In Southwest’s case, nothing like a TV spot to light the fuse…

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  4. @Jim I’ve re-read your comment a couple of times, trying to process the comment “If you can do that, the unconventional marketing end will often take care of itself.”

    I guess it comes down to better defining exactly what we’re talking about when we use the term “unconventional marketing.”

    I can see my way to understanding how a great conventional marketing effort could lead to great word-of-mouth (i.e., unconventional marketing).

    But what about all the other potential things that could be slotted under the unconventional banner (social networks, blogs, etc.)?

  5. @Brady: Yep, you make a great point. There’s this prevailing mentality that if it’s “experimental” it gets a free pass from measurement and accountability. After all, we have to Innovate! Innovate! Innovate!!!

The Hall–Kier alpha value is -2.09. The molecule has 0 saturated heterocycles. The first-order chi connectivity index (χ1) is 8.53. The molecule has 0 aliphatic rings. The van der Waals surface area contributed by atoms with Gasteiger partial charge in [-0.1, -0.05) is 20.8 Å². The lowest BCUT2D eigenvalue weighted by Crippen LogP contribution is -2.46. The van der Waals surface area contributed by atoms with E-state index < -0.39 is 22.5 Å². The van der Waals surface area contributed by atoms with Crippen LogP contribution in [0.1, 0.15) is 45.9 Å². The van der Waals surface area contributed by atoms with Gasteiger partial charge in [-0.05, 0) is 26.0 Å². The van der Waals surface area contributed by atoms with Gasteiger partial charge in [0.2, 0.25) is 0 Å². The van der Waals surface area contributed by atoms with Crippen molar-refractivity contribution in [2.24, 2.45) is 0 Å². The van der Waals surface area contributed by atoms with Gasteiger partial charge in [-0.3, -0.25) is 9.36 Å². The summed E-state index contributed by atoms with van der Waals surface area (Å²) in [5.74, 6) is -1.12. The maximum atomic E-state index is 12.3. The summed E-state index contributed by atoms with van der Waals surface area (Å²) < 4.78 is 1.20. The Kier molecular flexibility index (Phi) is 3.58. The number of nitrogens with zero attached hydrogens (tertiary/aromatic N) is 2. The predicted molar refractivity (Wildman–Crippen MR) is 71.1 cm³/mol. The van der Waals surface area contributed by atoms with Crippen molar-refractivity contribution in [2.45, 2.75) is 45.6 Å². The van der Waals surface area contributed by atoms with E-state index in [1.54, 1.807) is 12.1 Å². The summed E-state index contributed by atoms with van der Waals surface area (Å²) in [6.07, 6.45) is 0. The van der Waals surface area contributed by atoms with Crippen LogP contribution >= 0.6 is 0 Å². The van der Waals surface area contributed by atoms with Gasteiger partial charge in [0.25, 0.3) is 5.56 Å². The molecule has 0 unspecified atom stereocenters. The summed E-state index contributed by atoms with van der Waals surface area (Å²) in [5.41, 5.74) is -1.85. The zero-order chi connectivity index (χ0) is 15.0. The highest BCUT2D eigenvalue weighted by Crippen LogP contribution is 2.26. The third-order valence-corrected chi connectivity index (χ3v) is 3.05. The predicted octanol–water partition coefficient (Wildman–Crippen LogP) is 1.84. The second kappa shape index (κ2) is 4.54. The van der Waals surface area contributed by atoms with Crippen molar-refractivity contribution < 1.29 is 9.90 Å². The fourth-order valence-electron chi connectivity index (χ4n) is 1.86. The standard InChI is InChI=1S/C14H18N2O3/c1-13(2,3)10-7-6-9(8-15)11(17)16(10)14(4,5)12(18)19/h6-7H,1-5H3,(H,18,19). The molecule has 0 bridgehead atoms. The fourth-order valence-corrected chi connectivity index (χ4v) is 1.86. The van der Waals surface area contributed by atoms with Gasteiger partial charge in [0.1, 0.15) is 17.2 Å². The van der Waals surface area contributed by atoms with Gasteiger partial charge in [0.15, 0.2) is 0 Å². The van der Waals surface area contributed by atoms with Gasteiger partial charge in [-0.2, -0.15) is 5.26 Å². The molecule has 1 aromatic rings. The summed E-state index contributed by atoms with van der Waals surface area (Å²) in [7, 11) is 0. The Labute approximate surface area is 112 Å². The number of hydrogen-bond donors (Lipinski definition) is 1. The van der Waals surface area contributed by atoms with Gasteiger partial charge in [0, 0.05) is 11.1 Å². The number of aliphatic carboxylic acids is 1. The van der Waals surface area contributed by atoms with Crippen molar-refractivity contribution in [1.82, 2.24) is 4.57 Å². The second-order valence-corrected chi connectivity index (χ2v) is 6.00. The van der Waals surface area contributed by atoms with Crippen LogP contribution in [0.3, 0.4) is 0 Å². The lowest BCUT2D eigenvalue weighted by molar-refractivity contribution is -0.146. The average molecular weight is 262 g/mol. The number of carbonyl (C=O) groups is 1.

And I certainly agree that “measuring the overall impact could really be a long-shot for some” — but that goes to the core of my point: That the firms (and especially the agencies) that do do this will be the ones who achieve the greater success.

  6. @ Ron My perspective is that WOM drives all the unconventional marketing, no matter what “format” the word of mouth is in – blogs, social networks, Twitter, e-mail, chat rooms, discussion lists – all of it. Great products and services are “shared”, and the offline media can amplify or speed up that trend.

  7. @Jim The odd thing is, most companies that try “social media” forget that the “social” is more important than the “media”. Creating a product or service worth talking about isn’t the easiest way to create unconventional marketing, it’s the most important part: but neglecting to take advantage of the opportunity of “unconventional marketing” seems short-sighted.

    @Brady Most of these efforts are cheap: cheap in money, but not in time and commitment.

    @Ron No question marketers are focused on the wrong metrics; as I think we’ve talked about before, it’s because they really don’t know how to equate the metrics created by “unconventional” marketing efforts with the metrics they understand from the “conventional” toolbox.

    And you’re spot on: it’s not really a question of “conventional” or “unconventional”, but both; and finding the right way to mesh (and measure) is the real holy grail. It isn’t hard, but it’s complex. Why? Because people are complex…